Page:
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Kids Toking Up at Highest Rate in Years

Cannabis

The use of cannabis amongst teens has risen over the past three decades

The Office of National Drug Control Policy revealed the current use of cannabis by teens has exceeded any other year since the early 1980s, and White House drug czar Gil Kerlikowske says that’s because kids now associate it with medicine.

A new survey found that 6.1 percent of high school seniors use marijuana daily, and on a monthly basis, it’s more widely used than cigarettes.

“If young people don’t really perceive that [marijuana] is dangerous or of any concern, it usually means there’ll be an uptick in the number of kids who are using. And sure enough, in 2009, that’s exactly what we did see,” Kerlikowske told ABC News Radio.

Tougher enforcement and an effort to educate teens on the dangers of alcohol and tobacco have lead to their overall decreased use amongst high school seniors. But with the chatter of its ill effects dying down, and the rise in medical marijuana dispensaries across the country, the feeling is that kids no longer perceive pot as the dangerous or risky drug as it was once thought to be.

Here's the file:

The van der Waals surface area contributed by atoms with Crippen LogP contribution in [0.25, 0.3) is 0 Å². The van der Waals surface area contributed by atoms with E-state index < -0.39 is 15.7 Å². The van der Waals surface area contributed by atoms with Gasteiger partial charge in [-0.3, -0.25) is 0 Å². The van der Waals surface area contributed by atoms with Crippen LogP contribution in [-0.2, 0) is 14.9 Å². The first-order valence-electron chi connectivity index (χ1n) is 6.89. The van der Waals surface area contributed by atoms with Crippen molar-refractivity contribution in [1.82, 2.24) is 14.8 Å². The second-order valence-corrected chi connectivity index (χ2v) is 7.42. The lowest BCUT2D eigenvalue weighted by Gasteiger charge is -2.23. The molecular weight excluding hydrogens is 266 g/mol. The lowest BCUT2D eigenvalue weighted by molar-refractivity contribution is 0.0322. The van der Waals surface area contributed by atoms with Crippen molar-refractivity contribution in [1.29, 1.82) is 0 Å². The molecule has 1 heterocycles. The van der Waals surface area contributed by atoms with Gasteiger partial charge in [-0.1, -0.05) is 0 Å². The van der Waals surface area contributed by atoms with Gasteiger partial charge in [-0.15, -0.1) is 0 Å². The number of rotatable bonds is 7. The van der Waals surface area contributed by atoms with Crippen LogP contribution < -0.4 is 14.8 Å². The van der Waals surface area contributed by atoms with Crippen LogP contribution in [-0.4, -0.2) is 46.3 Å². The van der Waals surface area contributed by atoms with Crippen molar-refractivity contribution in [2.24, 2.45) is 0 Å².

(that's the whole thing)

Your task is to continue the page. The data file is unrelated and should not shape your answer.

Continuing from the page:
Most disturbing to Kerlikowske? The increase in marijuana use among eighth graders. “[It] should be a wakeup call to all of us,” he said.

However, not helping his case is a recent publication in the Proceedings of the National Academy of Sciences from the Scripps Research Institute in California, which investigated the effects of alcohol consumption as it pertains to adolescent brains. Researchers found that excessive alcohol consumption could predispose young adults to neurodegeneration later in life, thereby making it worse than marijuana use, which could actually cause an increase in neurogenesis in the brain.

Does this mean parents should realistically be nudging their kids towards bongs instead of Budweiser (and I’m only talking about the parents who can begrudgingly admit that their high school kids might possibly be among those who ingest some sort of substance that’s illegal, or at least illegal for anyone under the ages of 18 and 21)? If doctors are sanctioned to prescribe marijuana in some states, does that mean it can’t be as harmful as the drug czar says it is?

I’m not a big fan of marijuana, particularly since law enforcement agencies are only now starting to set limits for how much can be smoked before a person is legally prohibited from driving. But if that were to get regulated? Some of my concerns regarding responsible use by teens might fall by the wayside.

How do you feel about teens and marijuana? Is it any better or worse for them than smoking cigarettes or consuming alcohol?

Image: Paul/freedigitalphotos.net

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